Gloucestershire 255 (Taylor 71, Yadav 5-90, Briggs 3-79) and 149 for 7 (Dent 64, van Buuren 49, Yadav 4-47) beat Warwickshire 274 (Sibley 120, Briggs 65, Gohar 5-64) and 128 (Davies 60, T Price 8-27) by three wickets
For much of this match Gloucestershire revealed many of the vulnerabilities expected from a side rooted to the foot of the Division One table. But they have their victory now to sustain them throughout the winter months, one gained from a tense last day of cricket at Bristol this summer, and it means that the likelihood of Warwickshire’s relegation has grown all the stronger.
But Price will also reflect on a single, vital moment with the bat at a time when there were so many minor tremors around the ground one imagined that a fracking licence had already been sanctioned on Ashley Down Road. With seven needed, three wickets remaining, and Yadav having just taken three for 8 in 16 balls, Price gambled on a lofted blow over deep mid-off against the slow left-armer, Danny Briggs, and the ball hopped over the boundary on the third bounce.
Zafar Gohar on-drove Yadav for the winning hit in the following over to bring general delight on one of county cricket’s most convivial grounds. Yadav had proclaimed upon his arrival: “I think everyone expects results and I’m here to deliver results” and with 9 for 137 in the match he had done his utmost. But his fellow Indian, the pace bowler, Mohammed Siraj, who had also been brought in on a short-term contract, was absent at Bristol and it cost Warwickshire dear.
Defeat leaves Warwickshire’s First Division survival out of their hands. They must beat Hampshire at Edgbaston next week and hope that one of their relegation rivals is badly beaten. Their attention will rarely stray from events at Canterbury, where Kent meet Somerset (who might also be involved in the shake-up if they fail to beat Northamptonshire in their current match at Taunton), and Headingley where Yorkshire, who have lost five of their last seven, face Gloucestershire.
When Gloucestershire lost four for 30 against the new ball, a Warwickshire victory looked eminently possible. Oliver Hannon-Dalby had Ben Charlesworth caught at second slip – a weak drive against a wide ball – and removed Ollie Price (Tom’s brother) at first slip with a lifter, but the onus was on the spin bowlers to win the match and they were unable to oblige.
Yadav posed the most threat. For all the smooth simplicity of his action, he is an attacking spinner with the ability to turn the ball sharply. Briggs is considerably more conservative, flatter and rarely a big spinner of the ball, a product of his age. Both had an early success. Yadav dispensed with Miles Hammond for a third-ball duck at gully. James Bracey left in aggrieved fashion as his slog sweep at Briggs appeared to deflect off his forearm, but it was an uncontrolled stroke for a player yet to score.
With 15 needed, the match was in Gloucestershire’s grasp, only for Yadav to intervene. A full ball had van Buuren lbw on the sweep, Jack Taylor holed out as he tried to clear deep midwicket, and Dent’s cut for once malfunctioned, the ball too close to him as he was caught at the wicket. Tom Price defended a little nervously, his blow against Briggs coming when least expected.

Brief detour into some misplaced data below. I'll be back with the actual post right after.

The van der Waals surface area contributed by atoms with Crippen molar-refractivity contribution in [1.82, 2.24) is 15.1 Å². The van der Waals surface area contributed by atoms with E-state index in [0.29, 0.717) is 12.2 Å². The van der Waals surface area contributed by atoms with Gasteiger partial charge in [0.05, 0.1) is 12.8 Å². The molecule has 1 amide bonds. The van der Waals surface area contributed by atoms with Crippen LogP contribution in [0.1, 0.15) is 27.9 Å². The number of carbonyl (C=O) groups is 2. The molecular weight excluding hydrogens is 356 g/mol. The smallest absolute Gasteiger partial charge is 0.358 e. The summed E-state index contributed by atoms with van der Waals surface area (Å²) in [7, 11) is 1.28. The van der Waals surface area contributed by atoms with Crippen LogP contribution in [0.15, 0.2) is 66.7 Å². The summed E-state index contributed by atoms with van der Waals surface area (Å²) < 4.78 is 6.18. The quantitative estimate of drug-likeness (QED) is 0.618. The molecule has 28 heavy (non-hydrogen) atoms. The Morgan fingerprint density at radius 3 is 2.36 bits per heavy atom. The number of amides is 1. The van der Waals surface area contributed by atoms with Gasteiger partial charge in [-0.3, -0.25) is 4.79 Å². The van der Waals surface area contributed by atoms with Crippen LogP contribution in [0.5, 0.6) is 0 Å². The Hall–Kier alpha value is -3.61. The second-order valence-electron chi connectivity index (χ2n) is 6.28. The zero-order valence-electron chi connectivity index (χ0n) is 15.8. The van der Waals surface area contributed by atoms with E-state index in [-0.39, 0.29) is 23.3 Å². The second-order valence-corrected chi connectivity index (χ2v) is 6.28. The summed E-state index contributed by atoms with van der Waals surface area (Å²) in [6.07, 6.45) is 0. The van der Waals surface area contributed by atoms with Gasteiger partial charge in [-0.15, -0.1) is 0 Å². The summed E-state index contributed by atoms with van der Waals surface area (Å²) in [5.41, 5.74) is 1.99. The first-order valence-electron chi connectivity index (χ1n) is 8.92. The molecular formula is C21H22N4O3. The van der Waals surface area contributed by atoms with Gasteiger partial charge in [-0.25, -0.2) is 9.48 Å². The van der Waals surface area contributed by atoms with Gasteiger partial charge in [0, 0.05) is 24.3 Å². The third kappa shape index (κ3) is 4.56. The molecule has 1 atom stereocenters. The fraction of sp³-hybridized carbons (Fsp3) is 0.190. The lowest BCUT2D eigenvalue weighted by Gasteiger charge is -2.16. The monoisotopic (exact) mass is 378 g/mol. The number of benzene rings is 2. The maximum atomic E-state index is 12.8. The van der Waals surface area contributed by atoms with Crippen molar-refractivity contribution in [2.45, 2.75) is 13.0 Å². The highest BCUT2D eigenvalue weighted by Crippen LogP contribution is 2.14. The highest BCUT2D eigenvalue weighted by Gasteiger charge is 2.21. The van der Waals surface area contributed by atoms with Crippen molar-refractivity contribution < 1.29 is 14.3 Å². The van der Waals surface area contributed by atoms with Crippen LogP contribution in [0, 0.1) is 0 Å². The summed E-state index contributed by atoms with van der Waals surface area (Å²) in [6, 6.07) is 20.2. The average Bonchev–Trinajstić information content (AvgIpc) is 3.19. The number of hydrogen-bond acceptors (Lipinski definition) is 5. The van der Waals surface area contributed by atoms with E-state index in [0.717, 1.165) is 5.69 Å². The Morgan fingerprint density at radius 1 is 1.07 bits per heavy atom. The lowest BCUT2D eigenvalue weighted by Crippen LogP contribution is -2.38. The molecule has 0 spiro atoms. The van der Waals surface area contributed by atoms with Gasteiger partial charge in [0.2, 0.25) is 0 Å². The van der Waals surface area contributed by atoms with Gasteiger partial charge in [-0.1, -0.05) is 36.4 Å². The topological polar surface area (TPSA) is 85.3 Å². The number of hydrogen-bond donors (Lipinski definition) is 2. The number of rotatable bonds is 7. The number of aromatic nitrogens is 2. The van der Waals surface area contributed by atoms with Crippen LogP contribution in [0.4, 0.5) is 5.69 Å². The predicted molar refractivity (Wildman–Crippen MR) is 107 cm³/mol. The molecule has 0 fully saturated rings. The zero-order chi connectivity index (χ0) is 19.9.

Warwickshire, 58 for 5 overnight, had advanced to 128 before they were bowled out inside 39 overs as lunch approached. Paul Farbrace, their departing director of cricket, had identified a target of 150 as something that would make the game interesting; they managed 148.
Gloucestershire’s unpenetrating seam attack had been a prime cause in their failure to win a Championship match. But in Tom Price, they had a tousle-haired, bustling seam bowler at the height of his game. Match figures of 10 for 73 gave him the first ten-wicket haul of a career still in its infancy. He struck the seam regularly and found a degree of movement that was unmatched by any other pace bowler in the game. He will bring Gloucestershire hope as they seek to reassemble a more competitive pace attack back in Division Two.
Price had 4 for 20 overnight and he kick-started Gloucestershire in an introductory five-over spell. He seamed one away from the left-handed Jacob Bethell for Dent to hold a low chance at third slip and, in his next over, again found considerable movement to bowl Briggs through the gate.
Alex Davies, who had made 41 of Warwickshire’s 58 the previous evening, was starved of strike, and eventual fell lbw for 60 when Gohar tossed the ball high and flicked the pad before Davies dug out the yorker.
He had found a willing accomplice in Henry Brookes, who clumped 32 from 532 balls, treating Singh Dale to some robust leg-side blows, but Brookes departed in the following over as Price returned to squeeze a ball between bat and pad and win a marginal decision for a catch at the wicket. Another big nip-backer, this time to Ryan Sidebottom, finished off the innings.
On this evidence, Price could make an extremely good county pro, a man to bring pleasure for the Gloucestershire faithful for many years to come. Life is not solely about those who gain a mention in ECB high-performance seminars. Or at least it shouldn’t be.
David Hopps writes on county cricket for ESPNcricinfo @davidkhopps
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